Maintaining Drug Involved Premises – A Helpful Guide
Maintaining drug involved premises is a serious federal offense that carries heavy penalties. This article provides a helpful overview of the law, typical cases, defenses, and things to know if you are facing charges.
The Law – 21 U.S.C. 856
The federal law that prohibits maintaining drug involved premises is 21 U.S.C. 856, commonly known as the “crackhouse statute”. It was passed in 1986 as part of the Anti-Drug Abuse Act to combat the crack epidemic by shutting down locations used for manufacturing, distributing, or using illegal drugs.
There are two ways to violate 21 U.S.C. 856:
- Knowingly open, lease, rent, use, or maintain any place, whether permanently or temporarily, for the purpose of manufacturing, distributing, or using any controlled substance.
- Manage or control any place, whether permanently or temporarily, either as an owner, lessee, agent, employee, occupant, or mortgagee, and knowingly and intentionally rent, lease, profit from, or make available for use, with or without compensation, the place for the purpose of unlawfully manufacturing, storing, distributing, or using a controlled substance.
So in simple terms, it’s illegal to operate or allow a property to be used as a drug house. The location can be a house, apartment, storefront, warehouse, vehicle, or any other premises used for drug activity.
Maintaining drug involved premises is a felony punishable by:
- Up to 20 years in prison
- Fines up to $500,000 for individuals, $2 million for organizations
- Forfeiture of property
- Civil penalties up to $250,000 or 2x gross revenue from the violation
Sentences are based on federal sentencing guidelines and other factors in your specific case. There are also potential sentencing enhancements that can increase the penalties if certain aggravating factors are present.
- A family home where drug sales occurred, even though other family members lived there
- Renting out a room in your home to store drugs for distribution
- Managing a “stash house” used by a drug trafficking organization
- Operating a marijuana grow house out of your residence
- Allowing an apartment to be used for cutting and bagging crack cocaine
- Leasing space to a business you know is distributing illegal drugs
The key issues are knowingly allowing the property to be used for drug activity, and that drug sales must be a primary (not just incidental) use of the premises.
There are several legal defenses that may apply in maintaining drug premises cases:
- Lack of knowledge – Argue you did not know about the drug activity on the property. However, willful blindness to obvious signs of drug sales will not suffice.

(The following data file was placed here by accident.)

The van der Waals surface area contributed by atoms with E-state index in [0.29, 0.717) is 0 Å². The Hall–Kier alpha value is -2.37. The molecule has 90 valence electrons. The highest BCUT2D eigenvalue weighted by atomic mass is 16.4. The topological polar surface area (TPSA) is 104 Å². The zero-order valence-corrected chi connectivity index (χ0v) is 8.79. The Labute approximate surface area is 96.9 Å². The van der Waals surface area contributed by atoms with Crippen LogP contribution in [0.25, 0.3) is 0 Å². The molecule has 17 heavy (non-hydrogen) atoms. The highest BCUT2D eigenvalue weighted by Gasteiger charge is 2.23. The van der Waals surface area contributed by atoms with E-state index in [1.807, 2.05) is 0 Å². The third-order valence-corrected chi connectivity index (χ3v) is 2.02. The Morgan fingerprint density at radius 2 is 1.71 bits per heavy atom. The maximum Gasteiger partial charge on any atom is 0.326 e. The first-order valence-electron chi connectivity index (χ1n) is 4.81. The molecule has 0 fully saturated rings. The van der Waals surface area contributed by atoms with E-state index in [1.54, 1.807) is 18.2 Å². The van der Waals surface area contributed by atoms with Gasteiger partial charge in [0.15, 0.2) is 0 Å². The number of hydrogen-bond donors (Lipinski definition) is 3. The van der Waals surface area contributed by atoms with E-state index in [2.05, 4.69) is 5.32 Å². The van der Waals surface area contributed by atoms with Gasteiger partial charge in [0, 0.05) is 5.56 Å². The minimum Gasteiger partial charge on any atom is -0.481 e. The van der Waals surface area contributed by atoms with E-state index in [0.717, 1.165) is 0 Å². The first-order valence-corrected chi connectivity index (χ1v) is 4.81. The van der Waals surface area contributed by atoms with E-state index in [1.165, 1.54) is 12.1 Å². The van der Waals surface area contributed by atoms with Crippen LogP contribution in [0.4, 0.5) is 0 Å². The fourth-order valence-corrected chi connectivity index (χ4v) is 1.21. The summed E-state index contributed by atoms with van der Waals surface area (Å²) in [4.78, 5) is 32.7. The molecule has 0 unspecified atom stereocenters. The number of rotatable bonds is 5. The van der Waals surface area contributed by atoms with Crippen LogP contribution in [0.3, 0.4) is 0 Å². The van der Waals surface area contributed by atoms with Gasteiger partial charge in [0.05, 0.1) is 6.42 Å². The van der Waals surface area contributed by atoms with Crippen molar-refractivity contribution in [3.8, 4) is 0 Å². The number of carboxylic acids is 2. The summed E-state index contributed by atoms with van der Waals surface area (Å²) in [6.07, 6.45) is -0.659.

- Incidental drug use – Seek to prove the drug use was only incidental or collateral to other lawful purposes of the property.
- Contesting the search – Challenge whether police had valid legal grounds to search the property and seize evidence.
- Severing ties to premises – Demonstrate you did not sufficiently manage, control, or profit from the property’s use as a drug house.
- Entrapment – Claim you were improperly induced or coerced into allowing the drug activity.
An experienced criminal defense lawyer can assess the evidence and determine if any viable defenses apply in your specific circumstances.
Things to Know if Facing Charges
Here are some key things to understand if you or a loved one is facing maintaining drug involved premises charges:
- Get an attorney immediately – These are serious felony charges that must be aggressively challenged.
- Cooperate fully with your lawyer – Be honest about any drug activity you knew of or should have known of.
- Expect a lengthy investigation – These cases take months or years before charges are filed.
- Your property faces forfeiture – Police can seize property involved in the crime through civil asset forfeiture.
- Seek drug addiction treatment – If drugs are a problem for you, treatment can help your case.
- Prepare financially – You will need money for legal fees, treatment costs, and living expenses if jailed pre-trial.
- Watch what you say – Anything you say to police can be used against you, so invoke your right to remain silent.
- Don’t violate bail – Bail terms will likely prohibit drug use and any criminal conduct.
- Explore plea bargains – Prosecutors may offer lighter sentencing for a guilty plea.
- Get character references – Upstanding people vouching for you can help at sentencing.
- Expect immigration consequences – These charges make deportation likely if you are not a U.S. citizen.
The Bottom Line
Maintaining drug involved premises is a very serious federal felony charge that comes with steep penalties and consequences. Anyone facing this charge needs an experienced criminal defense lawyer to protect their rights, seek dismissal of charges, or negotiate the best possible plea deal. Be proactive in seeking legal counsel and treatment to mitigate the damages as much as possible.